Every beginner remembers holding a deck for the first time in his untrained hands. It feels ungainly. A deck feels hard, inert and uncooperative. When they slowly read the detailed descriptions of sleights and gazed at illustrations, the number of “dots” to comprehend and connect was daunting. Furthermore, they couldn’t make the cards do what the explanations promised. Even the one-handed cut (Charlier) was challenging, and dealing a bottom card, making it look like the top card was being dealt, seemed impossible. Cutting the deck exactly in half and then perfectly interweaving the cards was equally far-fetched. Then we read that experts perform the Faro shuffle with tabled decks, making it look like riffle shuffles. No way! Oh, yeah…let’s not sidestep the venerable Pass! The mechanics of the Classic Pass were bad enough. To make matters worse, we were told there were angles of visibility, timing, noise, and velocity to worry about. What about the dozens of variations, each more challenging than the next?

Nevertheless we struggled on, dreaming of Passes that would effortlessly riffle, jiggle, and stealthily work under top-card covers. Onward we practiced until the dawn’s early light, fingers aching, hoping to defy the mirror that mocked us. Also, there were bright spots that quickly dimmed. Moves such as the Double Lift seemed easy enough at first. What could be simpler than lifting two cards, pretending they were one? But, alas, there was more to it than that. How exactly are two cards lifted? What about the “get-ready,” the pushovers, turnovers, snaps, and replacements?

It turned out that there are a million challenges in the naked city of Cardopia.


Despite the challenges, we card specialists are easily seduced by moves and we usually spend more time practicing moves than practicing presentation. Sometimes we prefer presenting moves. Effects are pleasant, uninteresting afterthoughts. Sometimes we happily add a move or two to routines not requiring them.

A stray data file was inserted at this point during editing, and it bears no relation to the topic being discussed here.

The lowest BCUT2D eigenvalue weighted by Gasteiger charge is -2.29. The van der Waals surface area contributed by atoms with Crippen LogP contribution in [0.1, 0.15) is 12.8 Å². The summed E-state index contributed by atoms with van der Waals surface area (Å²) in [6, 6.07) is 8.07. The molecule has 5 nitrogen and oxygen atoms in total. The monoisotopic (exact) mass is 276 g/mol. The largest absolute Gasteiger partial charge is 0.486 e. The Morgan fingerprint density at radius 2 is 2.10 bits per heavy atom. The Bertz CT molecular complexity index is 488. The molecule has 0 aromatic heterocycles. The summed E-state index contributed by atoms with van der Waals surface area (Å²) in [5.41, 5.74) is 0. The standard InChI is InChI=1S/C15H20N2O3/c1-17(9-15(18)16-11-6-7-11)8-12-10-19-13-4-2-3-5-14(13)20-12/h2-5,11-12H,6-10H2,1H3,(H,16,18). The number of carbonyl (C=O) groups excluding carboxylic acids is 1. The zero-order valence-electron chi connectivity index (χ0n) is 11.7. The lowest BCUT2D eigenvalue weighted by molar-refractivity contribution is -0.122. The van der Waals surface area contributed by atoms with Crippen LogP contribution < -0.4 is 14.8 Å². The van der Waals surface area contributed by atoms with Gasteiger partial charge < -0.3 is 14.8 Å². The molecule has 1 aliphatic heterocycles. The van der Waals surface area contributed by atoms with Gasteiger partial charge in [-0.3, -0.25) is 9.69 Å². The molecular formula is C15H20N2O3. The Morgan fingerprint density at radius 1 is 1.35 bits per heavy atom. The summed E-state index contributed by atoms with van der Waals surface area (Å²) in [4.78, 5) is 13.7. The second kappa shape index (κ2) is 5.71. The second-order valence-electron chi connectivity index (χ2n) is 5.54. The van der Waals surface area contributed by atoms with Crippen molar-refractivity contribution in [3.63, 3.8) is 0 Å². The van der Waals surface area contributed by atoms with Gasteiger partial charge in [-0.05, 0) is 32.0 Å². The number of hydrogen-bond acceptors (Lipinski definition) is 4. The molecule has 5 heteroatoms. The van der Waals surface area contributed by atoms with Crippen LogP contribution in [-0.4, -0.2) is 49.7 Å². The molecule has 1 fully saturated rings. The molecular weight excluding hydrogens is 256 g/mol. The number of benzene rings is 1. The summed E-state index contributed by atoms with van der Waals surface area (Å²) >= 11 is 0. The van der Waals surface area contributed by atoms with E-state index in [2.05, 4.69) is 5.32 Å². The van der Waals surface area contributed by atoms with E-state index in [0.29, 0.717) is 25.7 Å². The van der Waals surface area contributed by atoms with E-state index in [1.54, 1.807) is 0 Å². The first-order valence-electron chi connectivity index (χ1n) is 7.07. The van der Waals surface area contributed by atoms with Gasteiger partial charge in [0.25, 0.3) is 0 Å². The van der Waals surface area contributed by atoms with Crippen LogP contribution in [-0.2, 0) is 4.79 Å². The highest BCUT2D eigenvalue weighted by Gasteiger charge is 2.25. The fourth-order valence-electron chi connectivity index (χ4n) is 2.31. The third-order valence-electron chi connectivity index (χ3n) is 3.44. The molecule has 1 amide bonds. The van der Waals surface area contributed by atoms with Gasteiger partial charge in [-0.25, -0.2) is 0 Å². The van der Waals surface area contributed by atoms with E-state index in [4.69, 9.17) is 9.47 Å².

Mastery of moves, especially if we can execute a certain sleight better than anyone else, creates reputations.

Those who do not and cannot perform sleight-of-hand are intimidated by moves and are awed by the precision, derring-do, cool jugglery, and naturalness required.

I was awestruck when I initially saw Ed Marlo perform and for forty years he continually astonished me. He could expertly execute more sleights than anyone on the planet—even cumbersome, impractical, and “angle-ugly” moves, and they invisibly whizzed through one’s unsuspecting sensorium like quarks in a cloud chamber.

Watching him perform difficult sleights reminded of the Chinese executioner who wielded a sword with equal, unerring skill. There was an occasion when a victim was waiting his beheading. The victim said, “Executioner, please don’t keep me standing here in agony. Why don’t you your work?” The executioner then replied, “My dear sir, please nod your head slightly.”

Moves seem to exist in limbo, unrealized by laymen, unsung by amateur magicians.

Move mavens, compulsive-obsessive finger-flingers, and unrepentant move-monkeys roll on. “We practice; therefore we are.”

In the end, what we feel about moves resists our metaphors.

We are stoical when putting moves to the test. Moves are meant to be unseen and unheard. They should remain unknown and pass unacknowledged. They should remain “ghosts in our machinations.”

Meanwhile the Effects strut and bluster in the spotlight; the Affects infiltrate and marinate.

Moves invisibly abide.


Card Finesse II (1992)
Ed Marlo dubbed these specialists “cardicians.”
This metaphor is courtesy of Dylan Thomas.
This is Stephen Minch’s useful but under-used name of the esoteric world of cardmen and card trickery.